One thing you learn when studying great banks is that the secrets to their success often stem from softer, less-tangible qualities — leadership, culture and other traits that are easy to talk about but hard to master.
There’s one quality in particular that comes up regularly in my conversations with bank CEOs: how they prioritize stakeholders.
Do they prioritize shareholder return? Is employee engagement more or less important? And where do customers and the community fall on the hierarchy of priorities?
This issue came up earlier this year, when the Business Roundtable, an association of chief executive officers of major U.S. companies, updated its “Principles of Corporate Governance.”
For more than 20 years, the document endorsed shareholder primacy — the idea that corporations exist principally to serve shareholders. The updated version abandons this approach, in favor of a broader one that emphasizes:
- delivering value to customers,
- investing in employees,
- supporting communities,
- dealing fairly and ethically with suppliers, and
- generating long-term value for shareholders, who provide the capital that allows companies to invest, grow and innovate.
I don’t know why the Business Roundtable updated its principles, or if it will lead to changes at its members’ companies.
What I do know, however, is that great companies already think this way. They might say that they prioritize one group over another, but the reality is that it’s impossible to prioritize one without prioritizing all of them.
John Allison, the former chairman and CEO of BB&T Corp., wrote about this at length in his 2014 book, “The Leadership Crisis and the Free Market Cure.”
At BB&T we are not confused. In a free market our primary fiduciary obligation is to our shareholders. Our shareholders provide the capital that makes our business possible. We work for our shareholders. However, this objective is an end, not a means. This end is only accomplishable if we provide excellent service to our clients, because all of our revenues come from our clients.
He goes on:
Since ours is a people business, the only way to provide excellent service to our clients is to have outstanding employees. In order to have outstanding employees, we must create an environment where people want to work for BB&T — where they can learn, grow, and be fulfilled in their work. We do all this in the context of our communities, not from an altruistic perspective, but because if our communities do not grow and prosper, our business cannot grow and prosper.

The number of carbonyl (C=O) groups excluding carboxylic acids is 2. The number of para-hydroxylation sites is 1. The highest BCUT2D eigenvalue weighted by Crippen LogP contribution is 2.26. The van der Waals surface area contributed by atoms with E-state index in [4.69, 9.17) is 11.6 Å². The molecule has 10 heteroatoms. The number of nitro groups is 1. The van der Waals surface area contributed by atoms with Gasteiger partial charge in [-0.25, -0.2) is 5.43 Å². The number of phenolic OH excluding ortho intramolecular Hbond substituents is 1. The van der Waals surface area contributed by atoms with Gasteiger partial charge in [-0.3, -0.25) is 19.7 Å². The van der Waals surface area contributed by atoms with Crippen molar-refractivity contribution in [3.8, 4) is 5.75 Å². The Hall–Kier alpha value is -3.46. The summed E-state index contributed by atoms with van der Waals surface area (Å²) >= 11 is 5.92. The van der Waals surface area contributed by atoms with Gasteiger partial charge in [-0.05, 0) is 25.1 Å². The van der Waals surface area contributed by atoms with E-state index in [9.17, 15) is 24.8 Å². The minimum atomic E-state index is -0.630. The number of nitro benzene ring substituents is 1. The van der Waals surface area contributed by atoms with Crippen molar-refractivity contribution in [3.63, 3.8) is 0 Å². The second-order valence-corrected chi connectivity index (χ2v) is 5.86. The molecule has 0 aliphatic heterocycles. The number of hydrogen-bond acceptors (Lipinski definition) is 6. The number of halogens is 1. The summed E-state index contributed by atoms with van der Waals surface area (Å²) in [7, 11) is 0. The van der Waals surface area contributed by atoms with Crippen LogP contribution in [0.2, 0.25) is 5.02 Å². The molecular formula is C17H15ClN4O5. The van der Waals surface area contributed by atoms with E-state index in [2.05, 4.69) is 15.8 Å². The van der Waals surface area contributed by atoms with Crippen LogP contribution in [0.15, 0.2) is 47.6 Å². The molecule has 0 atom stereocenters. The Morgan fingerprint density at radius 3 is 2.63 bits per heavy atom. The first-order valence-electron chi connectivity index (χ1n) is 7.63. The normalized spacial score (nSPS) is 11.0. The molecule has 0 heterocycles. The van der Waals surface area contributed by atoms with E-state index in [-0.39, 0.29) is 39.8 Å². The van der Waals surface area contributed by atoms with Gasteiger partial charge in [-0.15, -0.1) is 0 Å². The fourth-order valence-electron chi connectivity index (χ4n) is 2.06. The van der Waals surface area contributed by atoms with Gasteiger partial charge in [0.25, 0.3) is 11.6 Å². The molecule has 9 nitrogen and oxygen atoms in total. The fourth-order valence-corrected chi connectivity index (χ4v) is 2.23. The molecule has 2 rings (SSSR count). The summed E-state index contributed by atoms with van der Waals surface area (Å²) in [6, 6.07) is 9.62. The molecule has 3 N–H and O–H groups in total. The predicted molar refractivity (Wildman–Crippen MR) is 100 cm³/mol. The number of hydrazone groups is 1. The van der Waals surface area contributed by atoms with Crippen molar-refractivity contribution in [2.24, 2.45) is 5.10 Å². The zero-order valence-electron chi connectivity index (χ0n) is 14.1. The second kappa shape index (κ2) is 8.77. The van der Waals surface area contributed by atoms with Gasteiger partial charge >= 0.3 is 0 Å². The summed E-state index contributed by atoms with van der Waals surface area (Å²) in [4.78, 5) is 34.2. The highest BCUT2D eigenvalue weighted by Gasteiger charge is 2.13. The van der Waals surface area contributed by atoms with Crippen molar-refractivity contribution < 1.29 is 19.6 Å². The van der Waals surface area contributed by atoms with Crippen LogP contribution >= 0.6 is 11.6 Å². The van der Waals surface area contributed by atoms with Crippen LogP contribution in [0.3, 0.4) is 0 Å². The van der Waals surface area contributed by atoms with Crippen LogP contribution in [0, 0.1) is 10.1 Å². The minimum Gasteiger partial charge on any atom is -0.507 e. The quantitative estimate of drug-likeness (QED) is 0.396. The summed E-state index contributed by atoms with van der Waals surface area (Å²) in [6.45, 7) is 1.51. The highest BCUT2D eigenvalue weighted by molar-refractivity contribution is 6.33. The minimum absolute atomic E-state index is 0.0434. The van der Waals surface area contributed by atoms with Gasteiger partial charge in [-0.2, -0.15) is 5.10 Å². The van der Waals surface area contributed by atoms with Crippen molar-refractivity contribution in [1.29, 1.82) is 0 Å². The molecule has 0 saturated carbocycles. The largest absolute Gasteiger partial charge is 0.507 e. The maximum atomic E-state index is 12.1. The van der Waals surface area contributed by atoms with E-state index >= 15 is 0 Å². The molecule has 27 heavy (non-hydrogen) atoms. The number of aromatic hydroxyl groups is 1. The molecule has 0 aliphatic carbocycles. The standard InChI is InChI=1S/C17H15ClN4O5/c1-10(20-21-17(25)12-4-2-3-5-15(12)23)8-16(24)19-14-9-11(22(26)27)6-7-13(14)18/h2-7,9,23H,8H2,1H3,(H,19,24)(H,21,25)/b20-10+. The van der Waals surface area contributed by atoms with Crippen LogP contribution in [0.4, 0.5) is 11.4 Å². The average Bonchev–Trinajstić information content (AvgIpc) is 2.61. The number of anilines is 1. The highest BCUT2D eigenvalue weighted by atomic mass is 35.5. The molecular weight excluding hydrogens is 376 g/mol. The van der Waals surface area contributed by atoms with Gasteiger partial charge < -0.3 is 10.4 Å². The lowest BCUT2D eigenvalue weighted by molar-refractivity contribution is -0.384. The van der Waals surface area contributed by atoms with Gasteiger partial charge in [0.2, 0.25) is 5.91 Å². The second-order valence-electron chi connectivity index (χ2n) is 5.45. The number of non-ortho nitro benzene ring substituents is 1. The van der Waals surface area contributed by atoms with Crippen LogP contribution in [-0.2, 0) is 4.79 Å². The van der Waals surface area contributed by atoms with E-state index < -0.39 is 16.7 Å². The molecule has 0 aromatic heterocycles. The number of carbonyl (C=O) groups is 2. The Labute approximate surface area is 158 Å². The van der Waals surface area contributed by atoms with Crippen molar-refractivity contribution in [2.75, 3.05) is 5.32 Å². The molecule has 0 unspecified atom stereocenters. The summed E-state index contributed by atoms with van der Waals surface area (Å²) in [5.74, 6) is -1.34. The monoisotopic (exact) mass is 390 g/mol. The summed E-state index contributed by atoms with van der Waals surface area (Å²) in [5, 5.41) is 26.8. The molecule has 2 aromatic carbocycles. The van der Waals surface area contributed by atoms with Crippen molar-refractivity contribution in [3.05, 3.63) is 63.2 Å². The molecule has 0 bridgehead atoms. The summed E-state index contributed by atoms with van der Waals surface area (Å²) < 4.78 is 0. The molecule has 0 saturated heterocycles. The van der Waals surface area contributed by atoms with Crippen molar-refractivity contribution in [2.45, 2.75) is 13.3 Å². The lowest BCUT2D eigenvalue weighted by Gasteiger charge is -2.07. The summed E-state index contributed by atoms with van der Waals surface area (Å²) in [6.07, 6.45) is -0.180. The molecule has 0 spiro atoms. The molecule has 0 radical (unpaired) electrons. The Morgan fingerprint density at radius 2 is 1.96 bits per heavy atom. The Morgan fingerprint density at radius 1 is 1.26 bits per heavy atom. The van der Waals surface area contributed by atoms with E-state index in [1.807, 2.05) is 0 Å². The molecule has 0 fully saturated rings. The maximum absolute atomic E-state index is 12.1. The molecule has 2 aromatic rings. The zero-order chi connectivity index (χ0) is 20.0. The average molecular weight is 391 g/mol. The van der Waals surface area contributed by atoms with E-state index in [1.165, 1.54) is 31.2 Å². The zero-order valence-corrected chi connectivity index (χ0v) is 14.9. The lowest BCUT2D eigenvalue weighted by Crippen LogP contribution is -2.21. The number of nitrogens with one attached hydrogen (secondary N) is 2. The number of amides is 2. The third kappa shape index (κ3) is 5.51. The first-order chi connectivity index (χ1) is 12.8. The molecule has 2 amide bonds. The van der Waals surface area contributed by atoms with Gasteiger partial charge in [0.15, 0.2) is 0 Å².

Allison identifies shareholders as BB&T’s top stakeholders, but the bank’s mission statement doesn’t talk about “maximizing” their return; it talks instead about “optimizing” their return.
This is an important distinction. While economists and finance theorists talk about maximization in the long term, the reality is this tends to be a short-term concept, especially in banking.
Jamie Dimon, chairman and CEO of JPMorgan Chase & Co., alluded to this in his 2006 shareholder letter: “It’s easy to grow short-term earnings: just stop investing in your company’s future and compromise your standards on accepting new clients and business.”
William Demchak, chairman and CEO of PNC Financial Services Group, has talked about this, too: “Banking is probably the only industry in the world where you can hide your cost of goods sold until there’s some sort of downturn. . . . We can make loan growth be anything [analysts] want for a period of time before it comes back to haunt us.”
Other businesses may be able to focus on short-term maximization. But banking requires balance. Between revenue and risk. Between cost of funds and earning assets. And between stakeholders.
“[Bankers] believe that a rising tide lifts all boats. They know that when our communities succeed, we all succeed,” said the late Robert Wilmers, former chairman and CEO of M&T Bank Corp., at the bank’s 2015 shareholder meeting. “It’s why bankers actively work to make their communities better places in which to live and work, and to ‘give back’ to the communities they serve. While such support positions the banker as a leading corporate citizen, he or she also acknowledges a certain ‘enlightened self-interest’ in giving, knowing that the bank can only do well when the community does well.”
This, mind you, comes from the man who has created more value for shareholders in recent decades than all but one other CEO in the banking industry. In short, there is no “right” answer to the question of what stakeholder group deserves the highest priority. Different organizations answer it differently. But all great organizations, as far as I can tell, can answer it and are able to explain the rationale behind their answer.